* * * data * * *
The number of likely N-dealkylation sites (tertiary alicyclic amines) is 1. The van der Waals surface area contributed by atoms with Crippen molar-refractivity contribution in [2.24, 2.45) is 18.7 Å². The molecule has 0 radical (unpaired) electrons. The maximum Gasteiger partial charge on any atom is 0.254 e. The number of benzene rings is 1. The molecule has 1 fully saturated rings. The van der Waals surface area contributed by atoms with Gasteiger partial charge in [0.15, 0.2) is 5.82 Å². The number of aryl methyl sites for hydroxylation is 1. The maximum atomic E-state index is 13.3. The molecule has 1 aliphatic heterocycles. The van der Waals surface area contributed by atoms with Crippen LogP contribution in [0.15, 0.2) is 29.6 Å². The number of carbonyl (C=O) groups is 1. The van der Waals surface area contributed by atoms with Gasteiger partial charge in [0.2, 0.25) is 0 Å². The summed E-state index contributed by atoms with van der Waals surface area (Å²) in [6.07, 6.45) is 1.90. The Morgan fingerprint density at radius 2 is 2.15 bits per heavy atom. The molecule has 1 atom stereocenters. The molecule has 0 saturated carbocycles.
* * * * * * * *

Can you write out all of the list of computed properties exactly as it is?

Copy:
The number of likely N-dealkylation sites (tertiary alicyclic amines) is 1. The van der Waals surface area contributed by atoms with Crippen molar-refractivity contribution in [2.24, 2.45) is 18.7 Å². The molecule has 0 radical (unpaired) electrons. The maximum Gasteiger partial charge on any atom is 0.254 e. The number of benzene rings is 1. The molecule has 1 fully saturated rings. The van der Waals surface area contributed by atoms with Gasteiger partial charge in [0.15, 0.2) is 5.82 Å². The number of aryl methyl sites for hydroxylation is 1. The maximum atomic E-state index is 13.3. The molecule has 1 aliphatic heterocycles. The van der Waals surface area contributed by atoms with Crippen LogP contribution in [0.15, 0.2) is 29.6 Å². The number of carbonyl (C=O) groups is 1. The van der Waals surface area contributed by atoms with Gasteiger partial charge in [0.2, 0.25) is 0 Å². The summed E-state index contributed by atoms with van der Waals surface area (Å²) in [6.07, 6.45) is 1.90. The Morgan fingerprint density at radius 2 is 2.15 bits per heavy atom. The molecule has 1 atom stereocenters. The molecule has 0 saturated carbocycles.